The play, The Fourth Commandment, playwright Richard Knipe, the theater a small venue just off Broadway, the cast; four characters. My part was the mother with a daughter and son-in-law moving in to my home.
Sunday Brunch was offered and the theater filled quickly. Many of my friends bought tickets to dine and watch me, their tennis buddy, perform yet again and this time in New York City. Stage right. I entered and there in a chair set for me sat one of my friends. On stage. Sharing the spotlight. What to do?
The show must go on, of course. I ignored her, someone I’d played tennis with for years looking up at me as if she belonged there. On stage. YIKES! We finished the scene , applause, applause. Where oh where was the hook to drag her off MY CHAIR! And the scenes went on until Act 1 ended when finally someone, the director maybe, found another seat for her. At last the coast cleared and Act 2 went on without a hitch.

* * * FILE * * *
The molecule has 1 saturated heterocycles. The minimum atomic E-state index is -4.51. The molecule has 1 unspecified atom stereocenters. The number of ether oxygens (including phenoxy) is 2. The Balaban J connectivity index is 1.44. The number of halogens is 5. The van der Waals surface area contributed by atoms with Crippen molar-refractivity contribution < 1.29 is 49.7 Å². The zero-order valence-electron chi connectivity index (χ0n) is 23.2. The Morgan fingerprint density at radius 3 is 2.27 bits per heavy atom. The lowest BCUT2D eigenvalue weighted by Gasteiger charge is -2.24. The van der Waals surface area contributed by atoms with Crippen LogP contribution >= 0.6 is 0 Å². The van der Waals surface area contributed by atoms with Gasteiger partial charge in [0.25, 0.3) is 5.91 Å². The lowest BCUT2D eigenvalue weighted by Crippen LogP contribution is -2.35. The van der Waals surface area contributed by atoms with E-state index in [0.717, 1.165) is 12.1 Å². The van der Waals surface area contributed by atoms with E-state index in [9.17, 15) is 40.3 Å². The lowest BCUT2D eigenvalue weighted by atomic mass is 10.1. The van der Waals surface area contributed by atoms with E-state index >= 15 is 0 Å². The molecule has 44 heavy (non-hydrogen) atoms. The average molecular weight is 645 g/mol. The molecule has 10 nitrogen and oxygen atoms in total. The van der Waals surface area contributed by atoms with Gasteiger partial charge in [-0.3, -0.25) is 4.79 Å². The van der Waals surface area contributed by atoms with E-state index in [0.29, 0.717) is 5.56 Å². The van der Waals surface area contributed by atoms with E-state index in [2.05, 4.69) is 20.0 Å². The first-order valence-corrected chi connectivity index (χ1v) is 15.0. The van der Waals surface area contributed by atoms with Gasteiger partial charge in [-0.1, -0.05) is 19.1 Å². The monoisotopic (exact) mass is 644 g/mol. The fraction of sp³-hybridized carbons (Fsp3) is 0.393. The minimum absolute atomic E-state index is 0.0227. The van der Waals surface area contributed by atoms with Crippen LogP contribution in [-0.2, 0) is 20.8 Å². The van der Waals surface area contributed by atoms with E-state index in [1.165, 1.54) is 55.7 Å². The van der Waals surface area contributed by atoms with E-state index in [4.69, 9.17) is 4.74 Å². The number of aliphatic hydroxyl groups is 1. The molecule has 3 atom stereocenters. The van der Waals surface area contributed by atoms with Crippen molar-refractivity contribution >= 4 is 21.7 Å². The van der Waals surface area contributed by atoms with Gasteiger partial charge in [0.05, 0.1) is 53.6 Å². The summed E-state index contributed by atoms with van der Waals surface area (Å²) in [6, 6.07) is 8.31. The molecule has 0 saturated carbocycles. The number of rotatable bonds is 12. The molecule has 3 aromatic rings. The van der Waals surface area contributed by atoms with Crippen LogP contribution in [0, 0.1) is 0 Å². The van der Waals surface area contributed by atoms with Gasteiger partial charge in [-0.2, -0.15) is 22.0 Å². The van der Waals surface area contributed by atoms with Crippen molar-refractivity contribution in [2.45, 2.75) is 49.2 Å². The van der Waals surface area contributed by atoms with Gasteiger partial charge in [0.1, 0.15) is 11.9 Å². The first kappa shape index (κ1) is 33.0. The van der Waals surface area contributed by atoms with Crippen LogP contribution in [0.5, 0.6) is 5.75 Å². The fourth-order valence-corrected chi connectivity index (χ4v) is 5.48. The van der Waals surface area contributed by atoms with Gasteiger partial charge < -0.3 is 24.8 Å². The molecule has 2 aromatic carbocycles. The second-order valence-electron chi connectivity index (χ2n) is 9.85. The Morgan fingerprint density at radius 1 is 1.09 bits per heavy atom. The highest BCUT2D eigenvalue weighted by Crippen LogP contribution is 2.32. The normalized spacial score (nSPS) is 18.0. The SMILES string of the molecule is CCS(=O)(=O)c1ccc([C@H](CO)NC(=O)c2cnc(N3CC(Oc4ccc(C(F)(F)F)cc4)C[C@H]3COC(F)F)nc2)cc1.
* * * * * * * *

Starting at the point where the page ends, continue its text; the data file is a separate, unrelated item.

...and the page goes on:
I chose to ignore the comments about what my dopey pals thought was so funny and basked in the admiration from real theater goers.
Show business. There’s nothing like it.